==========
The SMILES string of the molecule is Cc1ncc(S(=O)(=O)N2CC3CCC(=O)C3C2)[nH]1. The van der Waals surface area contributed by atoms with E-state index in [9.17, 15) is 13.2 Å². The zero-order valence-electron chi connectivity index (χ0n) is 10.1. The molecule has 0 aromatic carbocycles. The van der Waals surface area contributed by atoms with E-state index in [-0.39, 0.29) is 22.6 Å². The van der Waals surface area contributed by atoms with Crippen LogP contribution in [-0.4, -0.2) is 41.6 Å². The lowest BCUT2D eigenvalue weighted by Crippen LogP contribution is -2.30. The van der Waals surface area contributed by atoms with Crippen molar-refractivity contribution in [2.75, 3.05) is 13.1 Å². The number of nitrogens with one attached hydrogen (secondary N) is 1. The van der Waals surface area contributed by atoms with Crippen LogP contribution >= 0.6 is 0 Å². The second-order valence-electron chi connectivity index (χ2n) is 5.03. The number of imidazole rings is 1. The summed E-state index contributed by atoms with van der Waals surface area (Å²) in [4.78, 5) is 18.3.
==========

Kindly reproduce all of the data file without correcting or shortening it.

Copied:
The SMILES string of the molecule is Cc1ncc(S(=O)(=O)N2CC3CCC(=O)C3C2)[nH]1. The van der Waals surface area contributed by atoms with E-state index in [9.17, 15) is 13.2 Å². The zero-order valence-electron chi connectivity index (χ0n) is 10.1. The molecule has 0 aromatic carbocycles. The van der Waals surface area contributed by atoms with E-state index in [-0.39, 0.29) is 22.6 Å². The van der Waals surface area contributed by atoms with Crippen LogP contribution in [-0.4, -0.2) is 41.6 Å². The lowest BCUT2D eigenvalue weighted by Crippen LogP contribution is -2.30. The van der Waals surface area contributed by atoms with Crippen molar-refractivity contribution in [2.75, 3.05) is 13.1 Å². The number of nitrogens with one attached hydrogen (secondary N) is 1. The van der Waals surface area contributed by atoms with Crippen LogP contribution >= 0.6 is 0 Å². The second-order valence-electron chi connectivity index (χ2n) is 5.03. The number of imidazole rings is 1. The summed E-state index contributed by atoms with van der Waals surface area (Å²) in [4.78, 5) is 18.3.